Are Saturated Fats from Vegetables Better?

I’ve been getting a lot of questions about coconut oil–a vegetable source of saturated fat. It’s alleged health benefits are being heavily promoted but there’s not much solid evidence to back up the claims.

It’s hard to say whether saturated fats from vegetables are better than saturated fats from animals–in part because the evidence that saturated fats cause heart disease looks increasingly shaky. Maybe the truth is that the vegetable saturated fats aren’t better than animal saturated fats but that the animal fats weren’t that bad in the first place?

How can people who try so hard to get it right get it wrong so often?

Why is it so hard for us to get it right? As Marion Nestle’s argues in the introduction to her recent book, What to Eat, part of the problem is embedded in the very nature of scientific research. In an effort to reduce the variables, nutritional research focuses too much on the details and not enough on the big picture.

“The range of healthful nutrient intake is broad, and foods from the earth, tree, or animal can be combined in a seemingly infinite number of ways to create diets that meet health goals,” she writes. “The attention paid to single nutrients, to individual foods, and to particular diseases distracts from the basic principles of diet and health…But you are better off paying attention to your overall dietary pattern than worrying about whether any one single food is better for you than another.”

I suspect that the kind of reductionist thinking that Nestle is deploring is exactly what got us into this mess about saturated fat.  We were looking for a culprit for heart disease. We found one in saturated fat…but I suspect we overlooked the critical importance of the context in which that saturated fat was being consumed.

4 thoughts on “Are Saturated Fats from Vegetables Better?

  1. Are there any references to support this information? You seem to present opposing points of view, but do not resolve them. I am on the side of saturated fats being good for you and NOT causing CVD – primarily because I have not been presented with true scientific evidence to prove otherwise. I often find opinion articles that link to other opinion articles (which is how I wound up here) but none that point to conclusive science-based research and studies that prove out that original theory. What did you base these statements on, if you don’t mind me asking?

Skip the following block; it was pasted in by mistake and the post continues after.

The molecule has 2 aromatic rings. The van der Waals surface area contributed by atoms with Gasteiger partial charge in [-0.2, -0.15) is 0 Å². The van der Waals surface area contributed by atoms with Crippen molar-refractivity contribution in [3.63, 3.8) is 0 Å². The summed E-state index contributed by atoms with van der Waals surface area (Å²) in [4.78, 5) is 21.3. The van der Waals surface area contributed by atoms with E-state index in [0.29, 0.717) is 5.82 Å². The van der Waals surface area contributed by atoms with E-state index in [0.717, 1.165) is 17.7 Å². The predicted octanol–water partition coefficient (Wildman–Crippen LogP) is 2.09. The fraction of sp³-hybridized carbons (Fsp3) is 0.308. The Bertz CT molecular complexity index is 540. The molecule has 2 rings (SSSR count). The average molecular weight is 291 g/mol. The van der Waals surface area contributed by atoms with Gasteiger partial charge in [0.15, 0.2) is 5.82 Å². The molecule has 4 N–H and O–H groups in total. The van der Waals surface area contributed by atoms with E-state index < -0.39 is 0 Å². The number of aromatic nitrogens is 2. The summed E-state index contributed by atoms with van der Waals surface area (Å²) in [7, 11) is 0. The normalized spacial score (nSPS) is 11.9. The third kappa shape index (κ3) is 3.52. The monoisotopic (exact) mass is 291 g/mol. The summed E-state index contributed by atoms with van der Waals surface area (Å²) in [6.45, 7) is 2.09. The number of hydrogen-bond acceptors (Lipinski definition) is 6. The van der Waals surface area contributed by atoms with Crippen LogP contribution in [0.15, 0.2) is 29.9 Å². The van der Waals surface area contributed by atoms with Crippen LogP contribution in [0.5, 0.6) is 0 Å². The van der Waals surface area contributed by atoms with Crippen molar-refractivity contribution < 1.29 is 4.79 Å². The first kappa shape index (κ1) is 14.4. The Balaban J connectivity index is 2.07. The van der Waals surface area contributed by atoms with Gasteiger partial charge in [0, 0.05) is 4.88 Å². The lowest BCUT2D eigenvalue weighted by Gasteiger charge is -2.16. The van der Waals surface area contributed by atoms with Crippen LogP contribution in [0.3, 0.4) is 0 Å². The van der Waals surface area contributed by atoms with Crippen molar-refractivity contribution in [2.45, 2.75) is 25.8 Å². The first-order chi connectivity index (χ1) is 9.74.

In search of science fact, not science fiction or science opinion, 😉
    Thank you for your time!

    1. There’s a lot of science…everything from huge epidemiological studies to careful mechanistic studies to carefully controlled interventions. There’s a ton of evidence. The problem is that it does not all point in the same direction.

      The answer you get will depend in part on how you frame the question, how you design your study, which endpoints you choose to measure, and how you interpret your data. And even then, your findings may not be reproducible, or be overturned by the next study.

      So, if you want to prove that saturated fats are good (or bad) for you, you’ll find plenty of research to support that conclusion. But you’ll have to ignore a lot of other research that doesn’t.

      But consider the possibility that saturated fat is neither categorically good nor categorically bad. It may have the potential to be both helpful and harmful. The degree to which it is either is likely to depend on the quantity (and quality) consumed, what the rest of the diet comprises, which measures of health or harm you are focused on, not to mention genetics, lifestyle, and health history.

      This particular blog post was more of an op-ed on the answerability of this sort of question, which is why I didn’t cite a bunch of research.

      However, here are some articles that include links to the sorts of studies I think you’re craving. But be forewarned that–despite a lot of “true scientific evidence”–the question is far from settled.

    2. 1) Learn how to read scientific literature yourself. You can Google this. Learn the difference between case studies, epidemiological studies, mechanistic studies, meta-analyses, etc. Research which publishing institutions are reputable, and have high standards. Research the authors of the studies, where the funding for the studies has come from, and what their biases might be.

      2) Search for the scholarly articles yourself. You can Google these as well, just put “scholarly articles” before your search terms.

  2. This article is completely devoid of substance. In order to determine how things function, they need to be broken into their constituent components to determine how those things work individually, and with each other, in whatever systems they affect. Hand waving this off as mere “reductionist thinking” is scientifically ignorant.

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